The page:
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Konstantin Vössing

VossingKostantinJean Monnet/GGP Fellow

Humboldt University Berlin


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Biographical Note

Konstantin Vössing is Jean Monnet Fellow at the Robert Schuman Center of the European University Institute (EUI) during the academic year 2015/16, while on leave from his position at Humboldt University (HU) Berlin. He is a political scientist with research and teaching interests in European integration, public opinion, comparative politics of advanced industrialized countries, contentious politics, and political development. Konstantin Vössing received his PhD in Political Science from Ohio State University in August 2008, specializing in Comparative Politics and Political Psychology. He has had previous appointments as John F. Kennedy Memorial Fellow at the Center for European Studies (CES) at Harvard University from September 2013 to August 2014, and as lecturer of Political Science and International Studies at Ohio State University during the academic year 2008/09. He has conducted research about strategic decision-making of political mobilizers in the labor movements of the late nineteenth and early twentieth centuries. While at the EUI, he will continue to pursue a research project about the formation of public opinion toward European integration. Combining experimental and comparative historical methods, this research analyzes the influence that political elites exercise on citizen views through political explanations.

Research Project

The Formation of Public Opinion about European Integration

Combining experiments, quantitative text analysis, and comparative case studies, this research analyzes the influence that political elites exercise on public opinion about European integration. I argue that political elites can transform citizen attitudes, while the effectiveness of their efforts is highly contingent on the political explanations they use to justify their positions, the features of their varying audiences, and the dynamic nature of party competition.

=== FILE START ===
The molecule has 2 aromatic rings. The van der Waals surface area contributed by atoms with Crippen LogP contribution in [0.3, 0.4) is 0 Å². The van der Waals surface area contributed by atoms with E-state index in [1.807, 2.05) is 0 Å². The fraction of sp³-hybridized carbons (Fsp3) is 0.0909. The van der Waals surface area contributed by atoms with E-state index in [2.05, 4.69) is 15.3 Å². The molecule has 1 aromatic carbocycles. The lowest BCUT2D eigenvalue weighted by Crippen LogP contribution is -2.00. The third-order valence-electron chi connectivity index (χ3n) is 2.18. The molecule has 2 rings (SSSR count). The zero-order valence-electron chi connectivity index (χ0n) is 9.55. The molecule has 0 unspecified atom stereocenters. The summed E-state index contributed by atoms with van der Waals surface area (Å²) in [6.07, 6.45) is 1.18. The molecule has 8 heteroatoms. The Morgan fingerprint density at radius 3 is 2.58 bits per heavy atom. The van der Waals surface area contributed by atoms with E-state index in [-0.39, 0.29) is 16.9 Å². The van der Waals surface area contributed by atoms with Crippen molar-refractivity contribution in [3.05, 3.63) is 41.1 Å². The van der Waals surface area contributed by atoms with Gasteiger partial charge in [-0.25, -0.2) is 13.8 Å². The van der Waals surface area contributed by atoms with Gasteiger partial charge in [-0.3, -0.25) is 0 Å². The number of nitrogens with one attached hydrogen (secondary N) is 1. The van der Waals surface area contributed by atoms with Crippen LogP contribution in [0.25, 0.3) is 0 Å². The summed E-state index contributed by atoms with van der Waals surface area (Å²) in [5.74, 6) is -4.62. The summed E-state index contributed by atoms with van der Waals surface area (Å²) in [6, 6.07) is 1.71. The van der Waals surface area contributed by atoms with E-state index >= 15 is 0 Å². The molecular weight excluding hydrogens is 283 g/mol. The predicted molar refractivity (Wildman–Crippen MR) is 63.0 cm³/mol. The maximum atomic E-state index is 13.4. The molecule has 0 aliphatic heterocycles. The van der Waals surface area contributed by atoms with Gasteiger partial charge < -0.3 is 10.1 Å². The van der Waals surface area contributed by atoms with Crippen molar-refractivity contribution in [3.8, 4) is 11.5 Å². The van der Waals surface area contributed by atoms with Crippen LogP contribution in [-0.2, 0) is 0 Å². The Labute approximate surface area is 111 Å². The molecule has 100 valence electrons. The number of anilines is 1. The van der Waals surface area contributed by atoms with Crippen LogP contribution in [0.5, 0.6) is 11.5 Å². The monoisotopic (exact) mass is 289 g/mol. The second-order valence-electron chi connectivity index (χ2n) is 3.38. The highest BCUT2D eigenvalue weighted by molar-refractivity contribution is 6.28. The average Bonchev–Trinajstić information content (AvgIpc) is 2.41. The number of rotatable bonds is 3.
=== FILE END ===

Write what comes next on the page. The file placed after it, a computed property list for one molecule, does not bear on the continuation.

Since the current crisis of European governance is to some extent the result of public opposition to Europeanization, studying the capacity of elites to influence citizen views is critical for evaluating the sheer feasibility of European integration. Moreover, investigating elite influence on public opinion and its ramifications for governance, party systems, and policy-making addresses fundamental questions about the nature of democratic politics at both the national and the European level. 

A series of ten political psychological experiments form the core of the project. The experiments focus on the mechanisms through which political explanations affect public opinion in conjunction with individual dispositions and the structure of party conflict. The experimental findings are complemented by the investigation of political explanations “in the real world” through quantitative text analysis and a comparative study of national constellations of political conflict and discourse in a selection of European countries.